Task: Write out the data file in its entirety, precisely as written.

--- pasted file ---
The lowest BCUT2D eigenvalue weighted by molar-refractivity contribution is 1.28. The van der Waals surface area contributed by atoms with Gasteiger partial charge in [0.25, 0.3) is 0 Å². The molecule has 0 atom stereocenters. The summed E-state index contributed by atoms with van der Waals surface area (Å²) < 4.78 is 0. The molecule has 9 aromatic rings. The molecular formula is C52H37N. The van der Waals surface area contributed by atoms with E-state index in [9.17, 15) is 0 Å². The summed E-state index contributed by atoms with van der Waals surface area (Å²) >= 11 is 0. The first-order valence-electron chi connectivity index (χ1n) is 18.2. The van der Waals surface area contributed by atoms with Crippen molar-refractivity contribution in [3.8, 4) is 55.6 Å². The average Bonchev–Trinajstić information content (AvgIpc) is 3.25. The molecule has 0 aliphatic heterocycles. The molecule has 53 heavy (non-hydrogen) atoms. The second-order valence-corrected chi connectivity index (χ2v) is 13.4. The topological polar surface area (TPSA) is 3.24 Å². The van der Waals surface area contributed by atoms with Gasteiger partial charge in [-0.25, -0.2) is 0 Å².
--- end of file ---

The lowest BCUT2D eigenvalue weighted by molar-refractivity contribution is 1.28. The van der Waals surface area contributed by atoms with Gasteiger partial charge in [0.25, 0.3) is 0 Å². The molecule has 0 atom stereocenters. The summed E-state index contributed by atoms with van der Waals surface area (Å²) < 4.78 is 0. The molecule has 9 aromatic rings. The molecular formula is C52H37N. The van der Waals surface area contributed by atoms with E-state index in [9.17, 15) is 0 Å². The summed E-state index contributed by atoms with van der Waals surface area (Å²) >= 11 is 0. The first-order valence-electron chi connectivity index (χ1n) is 18.2. The van der Waals surface area contributed by atoms with Crippen molar-refractivity contribution in [3.8, 4) is 55.6 Å². The average Bonchev–Trinajstić information content (AvgIpc) is 3.25. The molecule has 0 aliphatic heterocycles. The molecule has 53 heavy (non-hydrogen) atoms. The second-order valence-corrected chi connectivity index (χ2v) is 13.4. The topological polar surface area (TPSA) is 3.24 Å². The van der Waals surface area contributed by atoms with Gasteiger partial charge in [-0.25, -0.2) is 0 Å².